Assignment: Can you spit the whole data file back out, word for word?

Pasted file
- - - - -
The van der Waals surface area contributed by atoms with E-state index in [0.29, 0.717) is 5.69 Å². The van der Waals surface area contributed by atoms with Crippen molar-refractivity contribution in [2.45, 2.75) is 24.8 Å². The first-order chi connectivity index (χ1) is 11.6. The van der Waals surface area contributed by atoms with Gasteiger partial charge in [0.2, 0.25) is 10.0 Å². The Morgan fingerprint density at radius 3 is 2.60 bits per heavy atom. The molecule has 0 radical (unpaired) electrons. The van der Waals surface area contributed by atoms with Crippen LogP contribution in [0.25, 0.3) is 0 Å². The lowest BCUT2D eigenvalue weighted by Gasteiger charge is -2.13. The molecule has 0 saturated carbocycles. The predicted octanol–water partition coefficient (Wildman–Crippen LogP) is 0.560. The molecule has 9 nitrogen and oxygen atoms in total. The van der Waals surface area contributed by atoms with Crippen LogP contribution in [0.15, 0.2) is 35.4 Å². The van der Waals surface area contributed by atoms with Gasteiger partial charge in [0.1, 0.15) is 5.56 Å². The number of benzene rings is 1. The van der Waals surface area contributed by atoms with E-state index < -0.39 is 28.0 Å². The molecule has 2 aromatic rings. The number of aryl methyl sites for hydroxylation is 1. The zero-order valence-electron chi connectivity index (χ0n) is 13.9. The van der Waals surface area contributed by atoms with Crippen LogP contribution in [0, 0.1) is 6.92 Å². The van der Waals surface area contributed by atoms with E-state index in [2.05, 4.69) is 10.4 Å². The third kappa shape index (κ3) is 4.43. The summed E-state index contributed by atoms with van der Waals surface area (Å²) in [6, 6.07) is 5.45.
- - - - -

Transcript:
The van der Waals surface area contributed by atoms with E-state index in [0.29, 0.717) is 5.69 Å². The van der Waals surface area contributed by atoms with Crippen molar-refractivity contribution in [2.45, 2.75) is 24.8 Å². The first-order chi connectivity index (χ1) is 11.6. The van der Waals surface area contributed by atoms with Gasteiger partial charge in [0.2, 0.25) is 10.0 Å². The Morgan fingerprint density at radius 3 is 2.60 bits per heavy atom. The molecule has 0 radical (unpaired) electrons. The van der Waals surface area contributed by atoms with Crippen LogP contribution in [0.25, 0.3) is 0 Å². The lowest BCUT2D eigenvalue weighted by Gasteiger charge is -2.13. The molecule has 0 saturated carbocycles. The predicted octanol–water partition coefficient (Wildman–Crippen LogP) is 0.560. The molecule has 9 nitrogen and oxygen atoms in total. The van der Waals surface area contributed by atoms with Crippen LogP contribution in [0.15, 0.2) is 35.4 Å². The van der Waals surface area contributed by atoms with Gasteiger partial charge in [0.1, 0.15) is 5.56 Å². The number of benzene rings is 1. The van der Waals surface area contributed by atoms with E-state index < -0.39 is 28.0 Å². The molecule has 2 aromatic rings. The number of aryl methyl sites for hydroxylation is 1. The zero-order valence-electron chi connectivity index (χ0n) is 13.9. The van der Waals surface area contributed by atoms with Crippen LogP contribution in [0, 0.1) is 6.92 Å². The van der Waals surface area contributed by atoms with E-state index in [2.05, 4.69) is 10.4 Å². The third kappa shape index (κ3) is 4.43. The summed E-state index contributed by atoms with van der Waals surface area (Å²) in [6, 6.07) is 5.45.